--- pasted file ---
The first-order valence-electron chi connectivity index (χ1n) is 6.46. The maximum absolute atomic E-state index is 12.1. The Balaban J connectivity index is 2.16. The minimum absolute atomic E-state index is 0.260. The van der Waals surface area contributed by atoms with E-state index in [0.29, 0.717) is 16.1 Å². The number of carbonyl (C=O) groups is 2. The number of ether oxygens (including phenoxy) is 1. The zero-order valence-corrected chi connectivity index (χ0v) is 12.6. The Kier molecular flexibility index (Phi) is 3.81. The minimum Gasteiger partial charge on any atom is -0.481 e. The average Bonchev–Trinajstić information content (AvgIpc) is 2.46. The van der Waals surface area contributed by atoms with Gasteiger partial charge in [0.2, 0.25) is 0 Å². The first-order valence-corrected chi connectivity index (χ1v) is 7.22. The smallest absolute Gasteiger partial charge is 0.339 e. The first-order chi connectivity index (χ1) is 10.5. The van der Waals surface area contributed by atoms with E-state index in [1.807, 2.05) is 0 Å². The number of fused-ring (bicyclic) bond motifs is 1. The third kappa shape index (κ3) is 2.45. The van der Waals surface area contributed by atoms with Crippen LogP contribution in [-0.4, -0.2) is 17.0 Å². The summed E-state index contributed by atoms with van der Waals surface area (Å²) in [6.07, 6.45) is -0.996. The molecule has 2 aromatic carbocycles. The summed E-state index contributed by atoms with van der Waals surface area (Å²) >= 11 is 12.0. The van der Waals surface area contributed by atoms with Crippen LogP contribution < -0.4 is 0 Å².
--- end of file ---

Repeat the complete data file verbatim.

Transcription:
The first-order valence-electron chi connectivity index (χ1n) is 6.46. The maximum absolute atomic E-state index is 12.1. The Balaban J connectivity index is 2.16. The minimum absolute atomic E-state index is 0.260. The van der Waals surface area contributed by atoms with E-state index in [0.29, 0.717) is 16.1 Å². The number of carbonyl (C=O) groups is 2. The number of ether oxygens (including phenoxy) is 1. The zero-order valence-corrected chi connectivity index (χ0v) is 12.6. The Kier molecular flexibility index (Phi) is 3.81. The minimum Gasteiger partial charge on any atom is -0.481 e. The average Bonchev–Trinajstić information content (AvgIpc) is 2.46. The van der Waals surface area contributed by atoms with Gasteiger partial charge in [0.2, 0.25) is 0 Å². The first-order valence-corrected chi connectivity index (χ1v) is 7.22. The smallest absolute Gasteiger partial charge is 0.339 e. The first-order chi connectivity index (χ1) is 10.5. The van der Waals surface area contributed by atoms with E-state index in [1.807, 2.05) is 0 Å². The number of fused-ring (bicyclic) bond motifs is 1. The third kappa shape index (κ3) is 2.45. The van der Waals surface area contributed by atoms with Crippen LogP contribution in [-0.4, -0.2) is 17.0 Å². The summed E-state index contributed by atoms with van der Waals surface area (Å²) in [6.07, 6.45) is -0.996. The molecule has 2 aromatic carbocycles. The summed E-state index contributed by atoms with van der Waals surface area (Å²) >= 11 is 12.0. The van der Waals surface area contributed by atoms with Crippen LogP contribution < -0.4 is 0 Å².